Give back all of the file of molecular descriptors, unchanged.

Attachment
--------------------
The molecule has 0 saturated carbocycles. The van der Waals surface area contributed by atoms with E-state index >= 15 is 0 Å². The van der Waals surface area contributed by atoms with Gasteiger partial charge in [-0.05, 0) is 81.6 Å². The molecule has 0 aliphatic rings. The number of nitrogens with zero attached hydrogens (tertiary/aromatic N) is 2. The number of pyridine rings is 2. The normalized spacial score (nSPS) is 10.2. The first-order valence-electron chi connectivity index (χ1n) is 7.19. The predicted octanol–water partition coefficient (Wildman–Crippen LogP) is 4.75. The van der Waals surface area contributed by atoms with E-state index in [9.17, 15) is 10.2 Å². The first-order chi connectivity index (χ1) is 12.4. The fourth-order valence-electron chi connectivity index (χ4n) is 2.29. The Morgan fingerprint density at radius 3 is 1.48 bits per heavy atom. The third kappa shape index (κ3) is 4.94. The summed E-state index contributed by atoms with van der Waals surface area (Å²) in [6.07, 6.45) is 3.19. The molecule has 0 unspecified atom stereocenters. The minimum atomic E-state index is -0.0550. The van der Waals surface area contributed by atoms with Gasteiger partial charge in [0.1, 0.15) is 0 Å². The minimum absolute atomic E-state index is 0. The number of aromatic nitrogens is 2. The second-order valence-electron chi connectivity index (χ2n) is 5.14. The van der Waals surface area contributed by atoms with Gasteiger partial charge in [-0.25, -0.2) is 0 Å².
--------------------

The molecule has 0 saturated carbocycles. The van der Waals surface area contributed by atoms with E-state index >= 15 is 0 Å². The van der Waals surface area contributed by atoms with Gasteiger partial charge in [-0.05, 0) is 81.6 Å². The molecule has 0 aliphatic rings. The number of nitrogens with zero attached hydrogens (tertiary/aromatic N) is 2. The number of pyridine rings is 2. The normalized spacial score (nSPS) is 10.2. The first-order valence-electron chi connectivity index (χ1n) is 7.19. The predicted octanol–water partition coefficient (Wildman–Crippen LogP) is 4.75. The van der Waals surface area contributed by atoms with E-state index in [9.17, 15) is 10.2 Å². The first-order chi connectivity index (χ1) is 12.4. The fourth-order valence-electron chi connectivity index (χ4n) is 2.29. The Morgan fingerprint density at radius 3 is 1.48 bits per heavy atom. The third kappa shape index (κ3) is 4.94. The summed E-state index contributed by atoms with van der Waals surface area (Å²) in [6.07, 6.45) is 3.19. The molecule has 0 unspecified atom stereocenters. The minimum atomic E-state index is -0.0550. The van der Waals surface area contributed by atoms with Gasteiger partial charge in [0.1, 0.15) is 0 Å². The minimum absolute atomic E-state index is 0. The number of aromatic nitrogens is 2. The second-order valence-electron chi connectivity index (χ2n) is 5.14. The van der Waals surface area contributed by atoms with Gasteiger partial charge in [-0.25, -0.2) is 0 Å².